Telehealth moves to the browser

This story first appeared in the February 2014 issue of Pulse+IT Magazine.
Telehealth provider GP2U recently released a new version of its iPhone app with in-built WebRTC functionality and is now using the technology to conduct video conferences between GPs, specialists and patients through its website. The company is also getting ready to make its presence a bit more public, having bedded down many aspects of its technology platform.

Early last year, Tasmanian-based telehealth firm GP2U caused a few ripples in the medical press when it announced it was launching a paid service that would allow patients to see a GP via video conference.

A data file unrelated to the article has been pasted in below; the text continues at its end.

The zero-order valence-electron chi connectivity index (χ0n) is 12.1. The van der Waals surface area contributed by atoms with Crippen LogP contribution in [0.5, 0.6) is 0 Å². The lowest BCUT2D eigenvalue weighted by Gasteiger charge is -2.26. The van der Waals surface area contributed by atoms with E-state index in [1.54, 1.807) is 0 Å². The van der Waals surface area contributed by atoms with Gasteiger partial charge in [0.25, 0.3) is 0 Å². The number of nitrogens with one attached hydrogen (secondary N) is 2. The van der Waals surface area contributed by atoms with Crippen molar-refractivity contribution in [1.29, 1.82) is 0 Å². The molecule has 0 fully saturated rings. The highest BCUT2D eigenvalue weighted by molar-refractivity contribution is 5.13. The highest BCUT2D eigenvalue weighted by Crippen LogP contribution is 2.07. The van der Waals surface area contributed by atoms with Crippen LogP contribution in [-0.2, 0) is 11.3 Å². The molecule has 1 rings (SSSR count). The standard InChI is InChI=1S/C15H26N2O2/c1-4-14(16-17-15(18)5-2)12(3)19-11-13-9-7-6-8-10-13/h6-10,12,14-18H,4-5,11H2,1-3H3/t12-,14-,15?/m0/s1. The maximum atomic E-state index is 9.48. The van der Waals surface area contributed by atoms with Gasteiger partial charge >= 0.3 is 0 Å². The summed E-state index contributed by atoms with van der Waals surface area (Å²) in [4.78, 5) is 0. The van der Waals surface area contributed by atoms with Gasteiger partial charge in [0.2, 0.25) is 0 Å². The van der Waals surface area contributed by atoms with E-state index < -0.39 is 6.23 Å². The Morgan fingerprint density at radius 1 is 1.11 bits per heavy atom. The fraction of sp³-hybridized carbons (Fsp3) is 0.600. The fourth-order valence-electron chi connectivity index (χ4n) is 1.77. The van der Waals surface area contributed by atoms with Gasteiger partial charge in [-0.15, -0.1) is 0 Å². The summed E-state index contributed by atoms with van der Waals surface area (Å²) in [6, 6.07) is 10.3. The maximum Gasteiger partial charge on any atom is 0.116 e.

Called Skype2doctor, the service allows patients to make an appointment online for a video conference from home over Skype with a remote doctor, usually working from home as well.

The idea is to allow patients to register to use the service, choose a GP by appointment time, location, gender, languages spoken or services offered, and to sit in a virtual waiting room until the appointment time.

The GP can write a prescription for the patient if necessary and fax it to their nearest pharmacy, and can also transfer a medical certificate for the patient to print out, along with a copy of the consultation notes that can be sent to the patient’s regular GP. The GP sets their own fees for the consultation, and the patient pays by PayPal or credit card.

To read the full story, click here for the February 2014 issue of Pulse+IT Magazine.

Posted in Australian eHealth

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